Brace yourself for a volatile 2011

By Dean DiSpalatro | January 21, 2011 | Last updated on January 21, 2011
5 min read

Two of Fidelity’s top investment strategists recently weighed in on the 2011 outlook for the fund company’s annual ‘Straight Talk on the Markets’ webcast.

Getting Aggressive Trevor Greetham, asset allocation director for Fidelity International’s Investment Solutions Group, says the first thing to keep in mind is the economic cycle has become quite short, and increasingly volatile.

“We’re in a world where you can get a very strong recovery, and then there could very easily be a relapse either because of financial stress or because the inventory rebuild we’re seeing goes back into reverse.”

This short-cycle economic landscape makes the current situation more like the 1970s than the ’80s and ’90s, Greetham adds.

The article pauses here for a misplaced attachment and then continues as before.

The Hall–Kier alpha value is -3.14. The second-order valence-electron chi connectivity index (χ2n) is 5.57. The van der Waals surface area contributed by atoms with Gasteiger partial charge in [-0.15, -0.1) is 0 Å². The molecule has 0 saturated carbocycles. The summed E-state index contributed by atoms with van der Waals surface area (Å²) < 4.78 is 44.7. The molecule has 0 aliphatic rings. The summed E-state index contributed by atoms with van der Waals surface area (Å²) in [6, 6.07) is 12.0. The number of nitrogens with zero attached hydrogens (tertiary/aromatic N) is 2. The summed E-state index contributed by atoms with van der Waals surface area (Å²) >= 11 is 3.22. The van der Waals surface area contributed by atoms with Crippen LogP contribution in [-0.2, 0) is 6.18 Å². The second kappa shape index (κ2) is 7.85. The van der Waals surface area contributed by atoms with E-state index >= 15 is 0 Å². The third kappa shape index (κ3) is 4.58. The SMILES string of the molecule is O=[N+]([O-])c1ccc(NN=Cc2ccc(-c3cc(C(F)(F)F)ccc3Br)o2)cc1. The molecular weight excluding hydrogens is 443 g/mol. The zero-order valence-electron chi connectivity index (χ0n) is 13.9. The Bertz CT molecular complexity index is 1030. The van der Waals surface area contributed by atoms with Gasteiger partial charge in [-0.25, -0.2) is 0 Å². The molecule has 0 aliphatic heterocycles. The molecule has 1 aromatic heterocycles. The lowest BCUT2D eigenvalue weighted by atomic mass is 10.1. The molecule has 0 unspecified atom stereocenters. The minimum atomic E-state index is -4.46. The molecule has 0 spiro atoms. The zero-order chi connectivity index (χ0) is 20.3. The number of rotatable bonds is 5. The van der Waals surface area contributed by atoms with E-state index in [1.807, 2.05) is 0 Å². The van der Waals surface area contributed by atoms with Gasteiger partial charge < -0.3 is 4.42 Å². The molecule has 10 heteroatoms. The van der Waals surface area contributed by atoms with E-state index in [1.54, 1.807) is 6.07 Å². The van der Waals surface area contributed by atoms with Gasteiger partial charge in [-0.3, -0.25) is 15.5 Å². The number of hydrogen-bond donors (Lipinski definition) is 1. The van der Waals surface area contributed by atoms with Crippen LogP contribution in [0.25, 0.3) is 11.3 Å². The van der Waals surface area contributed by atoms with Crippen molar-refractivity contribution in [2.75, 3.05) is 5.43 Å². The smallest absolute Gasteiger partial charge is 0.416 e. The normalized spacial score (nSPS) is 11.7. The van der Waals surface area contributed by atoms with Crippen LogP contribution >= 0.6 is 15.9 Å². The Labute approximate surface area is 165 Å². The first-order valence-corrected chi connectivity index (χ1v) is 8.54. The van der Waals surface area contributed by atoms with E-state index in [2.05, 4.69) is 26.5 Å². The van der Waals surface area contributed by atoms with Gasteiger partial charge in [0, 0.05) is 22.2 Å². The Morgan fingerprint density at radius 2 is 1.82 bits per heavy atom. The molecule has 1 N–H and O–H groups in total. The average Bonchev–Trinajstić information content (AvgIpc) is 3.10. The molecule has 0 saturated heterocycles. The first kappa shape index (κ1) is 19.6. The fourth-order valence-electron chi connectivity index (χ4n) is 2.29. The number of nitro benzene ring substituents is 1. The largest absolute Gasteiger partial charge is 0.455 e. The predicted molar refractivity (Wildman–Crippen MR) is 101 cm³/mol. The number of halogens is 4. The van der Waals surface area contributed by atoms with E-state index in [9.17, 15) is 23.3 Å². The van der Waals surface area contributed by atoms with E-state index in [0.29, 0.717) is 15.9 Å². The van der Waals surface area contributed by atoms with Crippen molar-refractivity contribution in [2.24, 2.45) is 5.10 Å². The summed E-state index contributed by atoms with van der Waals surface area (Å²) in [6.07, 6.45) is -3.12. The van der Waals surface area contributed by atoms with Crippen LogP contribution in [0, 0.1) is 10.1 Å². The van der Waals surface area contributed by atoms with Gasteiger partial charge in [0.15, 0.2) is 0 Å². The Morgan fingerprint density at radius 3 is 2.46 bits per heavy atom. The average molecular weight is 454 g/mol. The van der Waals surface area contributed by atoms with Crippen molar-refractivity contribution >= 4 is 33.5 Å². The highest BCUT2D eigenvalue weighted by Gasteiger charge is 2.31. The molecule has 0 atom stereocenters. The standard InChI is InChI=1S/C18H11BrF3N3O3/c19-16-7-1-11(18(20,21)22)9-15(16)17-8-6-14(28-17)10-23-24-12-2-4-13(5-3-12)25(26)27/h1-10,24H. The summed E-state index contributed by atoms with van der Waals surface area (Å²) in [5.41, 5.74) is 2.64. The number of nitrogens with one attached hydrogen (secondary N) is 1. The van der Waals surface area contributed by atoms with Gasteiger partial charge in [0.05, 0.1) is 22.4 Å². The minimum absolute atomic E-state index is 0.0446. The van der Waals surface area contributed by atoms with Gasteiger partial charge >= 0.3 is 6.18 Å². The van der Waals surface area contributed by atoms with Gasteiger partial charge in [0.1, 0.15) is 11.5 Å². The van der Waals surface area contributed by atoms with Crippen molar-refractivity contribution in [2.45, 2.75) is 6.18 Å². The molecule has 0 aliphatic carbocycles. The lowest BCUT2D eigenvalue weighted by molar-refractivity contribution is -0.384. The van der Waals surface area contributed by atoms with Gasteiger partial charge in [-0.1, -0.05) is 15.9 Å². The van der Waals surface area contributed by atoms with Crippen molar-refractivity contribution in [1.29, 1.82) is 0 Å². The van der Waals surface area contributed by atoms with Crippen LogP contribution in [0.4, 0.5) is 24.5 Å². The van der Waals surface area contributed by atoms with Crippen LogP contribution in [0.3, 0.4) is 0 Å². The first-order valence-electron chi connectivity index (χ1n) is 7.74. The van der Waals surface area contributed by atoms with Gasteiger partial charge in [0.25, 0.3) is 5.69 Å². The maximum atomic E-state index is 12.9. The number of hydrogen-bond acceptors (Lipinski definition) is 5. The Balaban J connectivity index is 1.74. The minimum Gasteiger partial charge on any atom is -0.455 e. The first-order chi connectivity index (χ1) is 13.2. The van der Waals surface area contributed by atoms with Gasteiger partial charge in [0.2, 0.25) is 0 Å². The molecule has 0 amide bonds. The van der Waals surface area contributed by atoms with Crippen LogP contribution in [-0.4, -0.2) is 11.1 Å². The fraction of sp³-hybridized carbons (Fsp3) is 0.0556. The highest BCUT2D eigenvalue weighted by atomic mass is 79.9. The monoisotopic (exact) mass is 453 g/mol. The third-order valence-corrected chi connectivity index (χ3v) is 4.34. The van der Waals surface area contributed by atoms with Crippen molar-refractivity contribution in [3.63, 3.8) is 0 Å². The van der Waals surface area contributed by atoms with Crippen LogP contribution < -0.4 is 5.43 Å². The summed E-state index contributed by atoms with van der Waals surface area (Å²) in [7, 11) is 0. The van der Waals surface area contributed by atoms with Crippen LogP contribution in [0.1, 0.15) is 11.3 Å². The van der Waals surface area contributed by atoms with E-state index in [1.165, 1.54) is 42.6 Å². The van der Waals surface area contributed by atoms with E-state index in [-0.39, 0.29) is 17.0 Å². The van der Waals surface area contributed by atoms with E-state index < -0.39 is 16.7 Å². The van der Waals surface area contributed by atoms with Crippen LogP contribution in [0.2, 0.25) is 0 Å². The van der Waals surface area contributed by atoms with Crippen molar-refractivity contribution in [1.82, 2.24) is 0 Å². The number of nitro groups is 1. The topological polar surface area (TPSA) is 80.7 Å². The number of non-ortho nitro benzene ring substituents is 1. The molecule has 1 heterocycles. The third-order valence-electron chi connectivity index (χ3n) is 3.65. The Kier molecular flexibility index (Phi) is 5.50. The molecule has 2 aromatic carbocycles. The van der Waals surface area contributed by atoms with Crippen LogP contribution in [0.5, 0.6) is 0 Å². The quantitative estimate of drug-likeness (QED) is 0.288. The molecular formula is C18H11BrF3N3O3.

Portfolios should keep a range of different asset classes, Greetham stresses. “Otherwise the risk is if you’ve got these short cycles, everybody’s always about a year behind reality in trying to guess where they are in the cycle, and you could find yourself rushing to one side of the ship just as it’s going the other way.”

“You get this buying at the top, selling at the bottom mentality if you’re not careful. So don’t move the money around too much—keep a balanced portfolio. Have some fixed income, have equity, maybe some commodity exposure, and international diversifications.”

Greetham says he’s been moving the marginal money towards commodities, and away from fixed income, especially government bonds. “We’ve been moving towards sectors like resources, and we’re still keeping this overweight money in emerging markets, but we’re being more selective about where that positioning is. Latin America, South Africa and Canada are more appealing to us at the moment than emerging Asia.

“We’re also moving away from the more defensive sectors like health care and telecoms,” he adds.